Five Bells was written during the summer of 2010 in response to a commission from the Arizona Band and Orchestra Directors Association for the 2011 Arizona All-State Orchestra. The work was intended for talented high school musicians, so I didn’t make too many concessions. I did try not to make the piece too difficult to put together as they only had a couple of days to rehearse. This caused me to stay away from complicated rhythms and intricate ensemble passages. But it never really was a problem, and they did a good job.
The title, Five Bells, refers to a haunting poem by the Australian poet Kenneth Slessor. I was already into the piece when I noticed I was planning prominent use of five chime strokes at two different climaxes. So I googled “five bells” and found the poem. I was taken in by the poem’s story and imagery and decided to write the rest of the piece with the poem in mind.
Slessor, who was also a journalist, wrote the poem in memory of a colleague, an editorial cartoonist, who drowned after he jumped off a ferry in Sydney Bay and tried to race it to the dock, being swept away by the treacherous currents. His colleague’s robust life and tragic death still haunted Slessor after nearly a decade. The poem, with its vivid and dramatic imagery, asks “Why do I keep thinking about you?” He has no answer. The five bells refer to marine time, the moment when his friend jumped off the ferry. It becomes a symbol of both the moment of death, and the incessant and indifferent passage of time, as opposed to how we perceive time emotionally.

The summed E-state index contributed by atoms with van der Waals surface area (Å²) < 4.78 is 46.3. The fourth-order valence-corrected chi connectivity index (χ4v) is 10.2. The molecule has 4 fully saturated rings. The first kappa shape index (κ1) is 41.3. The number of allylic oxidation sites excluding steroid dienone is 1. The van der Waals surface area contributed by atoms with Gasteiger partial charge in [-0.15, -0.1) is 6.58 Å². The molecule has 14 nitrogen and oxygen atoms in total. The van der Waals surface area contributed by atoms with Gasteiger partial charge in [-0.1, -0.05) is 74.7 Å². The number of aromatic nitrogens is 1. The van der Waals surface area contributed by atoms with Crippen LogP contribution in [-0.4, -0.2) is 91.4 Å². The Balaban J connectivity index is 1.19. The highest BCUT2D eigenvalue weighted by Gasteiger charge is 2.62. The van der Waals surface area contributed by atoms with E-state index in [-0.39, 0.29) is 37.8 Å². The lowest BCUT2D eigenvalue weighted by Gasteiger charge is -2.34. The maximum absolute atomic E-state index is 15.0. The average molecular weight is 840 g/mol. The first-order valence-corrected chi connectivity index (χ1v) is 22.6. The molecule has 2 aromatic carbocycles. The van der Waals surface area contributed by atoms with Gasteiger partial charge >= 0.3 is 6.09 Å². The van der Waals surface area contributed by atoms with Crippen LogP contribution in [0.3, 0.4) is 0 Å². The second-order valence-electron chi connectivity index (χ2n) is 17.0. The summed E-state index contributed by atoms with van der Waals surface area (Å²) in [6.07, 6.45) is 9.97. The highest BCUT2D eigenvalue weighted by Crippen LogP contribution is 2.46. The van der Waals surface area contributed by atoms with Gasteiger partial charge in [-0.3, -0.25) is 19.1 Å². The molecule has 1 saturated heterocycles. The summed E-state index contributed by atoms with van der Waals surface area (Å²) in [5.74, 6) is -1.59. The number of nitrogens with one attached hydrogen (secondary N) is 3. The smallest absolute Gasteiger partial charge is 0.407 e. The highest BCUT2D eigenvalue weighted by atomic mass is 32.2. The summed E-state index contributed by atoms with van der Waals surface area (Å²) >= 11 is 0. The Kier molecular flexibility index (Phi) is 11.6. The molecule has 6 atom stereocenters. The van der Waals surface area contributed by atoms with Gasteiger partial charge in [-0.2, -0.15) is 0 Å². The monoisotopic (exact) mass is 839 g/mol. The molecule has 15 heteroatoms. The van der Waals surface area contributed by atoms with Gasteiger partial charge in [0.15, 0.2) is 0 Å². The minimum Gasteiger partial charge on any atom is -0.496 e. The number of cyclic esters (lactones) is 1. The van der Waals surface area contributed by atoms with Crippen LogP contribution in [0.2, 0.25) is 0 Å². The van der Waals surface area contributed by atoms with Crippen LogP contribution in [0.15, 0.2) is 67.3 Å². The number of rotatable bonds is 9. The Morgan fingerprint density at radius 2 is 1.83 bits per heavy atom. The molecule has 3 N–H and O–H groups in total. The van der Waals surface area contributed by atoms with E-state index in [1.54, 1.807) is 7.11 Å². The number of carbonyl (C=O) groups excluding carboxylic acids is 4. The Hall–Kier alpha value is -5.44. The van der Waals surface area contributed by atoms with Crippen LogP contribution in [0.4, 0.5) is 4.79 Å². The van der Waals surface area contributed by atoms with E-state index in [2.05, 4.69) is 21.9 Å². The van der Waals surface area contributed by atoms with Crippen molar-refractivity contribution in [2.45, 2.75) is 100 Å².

Besides the chime strokes, the mood of the poem seemed to be sympathetic to the mood of the music, and everything fell into place. Near the end of the piece, there is an oblique but noticeable reference to Richard Strauss’s Death and Transfiguration. The reference is from the spot in the Strauss where the subject has died and is beginning his march to Judgment. In the context of the Slessor poem, however, the reference is meant to infer that those who are truly transformed by death are the living.
Slessor’s poem has reached “national treasure” status in Australia. Australian painter John Olsen painted Salute to Five Bells in the rear foyer of the Sydney Opera House, which is built out over Sydney Bay where Slessor’s poem is set. The poem has also inspired a book of the same name by Gail Jones. The poem is reproduced on a bannister in Kenneth Slessor Park in a Sydney suburb.
As I was considering whether or not to actually name the piece after the poem, I received word that a good friend of mine had been killed suddenly in a car accident. That event instilled the poem with personal emotional clarity, and convinced me that the title was both appropriate and fitting. It will, correspondingly, haunt me for quite a long time as well.
Glenn Stallcop: Five Bells